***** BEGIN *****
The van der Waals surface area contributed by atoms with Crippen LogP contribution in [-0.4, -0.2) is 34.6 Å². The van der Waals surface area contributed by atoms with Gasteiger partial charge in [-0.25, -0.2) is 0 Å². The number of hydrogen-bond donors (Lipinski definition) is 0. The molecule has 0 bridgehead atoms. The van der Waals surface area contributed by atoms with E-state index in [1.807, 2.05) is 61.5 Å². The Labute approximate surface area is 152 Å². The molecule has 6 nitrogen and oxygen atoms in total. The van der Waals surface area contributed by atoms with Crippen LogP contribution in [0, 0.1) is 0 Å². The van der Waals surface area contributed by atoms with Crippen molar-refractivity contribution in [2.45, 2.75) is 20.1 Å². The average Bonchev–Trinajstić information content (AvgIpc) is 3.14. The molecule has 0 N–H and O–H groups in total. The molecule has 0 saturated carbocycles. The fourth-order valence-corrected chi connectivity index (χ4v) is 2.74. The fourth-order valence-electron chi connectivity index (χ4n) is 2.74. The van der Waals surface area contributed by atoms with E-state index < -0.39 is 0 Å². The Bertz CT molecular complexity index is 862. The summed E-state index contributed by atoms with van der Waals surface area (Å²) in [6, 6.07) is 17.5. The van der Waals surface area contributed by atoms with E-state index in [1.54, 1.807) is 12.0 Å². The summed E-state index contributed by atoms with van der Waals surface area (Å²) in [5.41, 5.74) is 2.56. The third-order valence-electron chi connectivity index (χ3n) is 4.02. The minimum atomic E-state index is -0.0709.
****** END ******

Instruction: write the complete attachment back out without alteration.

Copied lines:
The van der Waals surface area contributed by atoms with Crippen LogP contribution in [-0.4, -0.2) is 34.6 Å². The van der Waals surface area contributed by atoms with Gasteiger partial charge in [-0.25, -0.2) is 0 Å². The number of hydrogen-bond donors (Lipinski definition) is 0. The molecule has 0 bridgehead atoms. The van der Waals surface area contributed by atoms with E-state index in [1.807, 2.05) is 61.5 Å². The Labute approximate surface area is 152 Å². The molecule has 6 nitrogen and oxygen atoms in total. The van der Waals surface area contributed by atoms with Crippen LogP contribution in [0, 0.1) is 0 Å². The van der Waals surface area contributed by atoms with Crippen molar-refractivity contribution in [2.45, 2.75) is 20.1 Å². The average Bonchev–Trinajstić information content (AvgIpc) is 3.14. The molecule has 0 N–H and O–H groups in total. The molecule has 0 saturated carbocycles. The fourth-order valence-corrected chi connectivity index (χ4v) is 2.74. The fourth-order valence-electron chi connectivity index (χ4n) is 2.74. The van der Waals surface area contributed by atoms with E-state index < -0.39 is 0 Å². The Bertz CT molecular complexity index is 862. The summed E-state index contributed by atoms with van der Waals surface area (Å²) in [6, 6.07) is 17.5. The van der Waals surface area contributed by atoms with E-state index in [1.54, 1.807) is 12.0 Å². The summed E-state index contributed by atoms with van der Waals surface area (Å²) in [5.41, 5.74) is 2.56. The third-order valence-electron chi connectivity index (χ3n) is 4.02. The minimum atomic E-state index is -0.0709.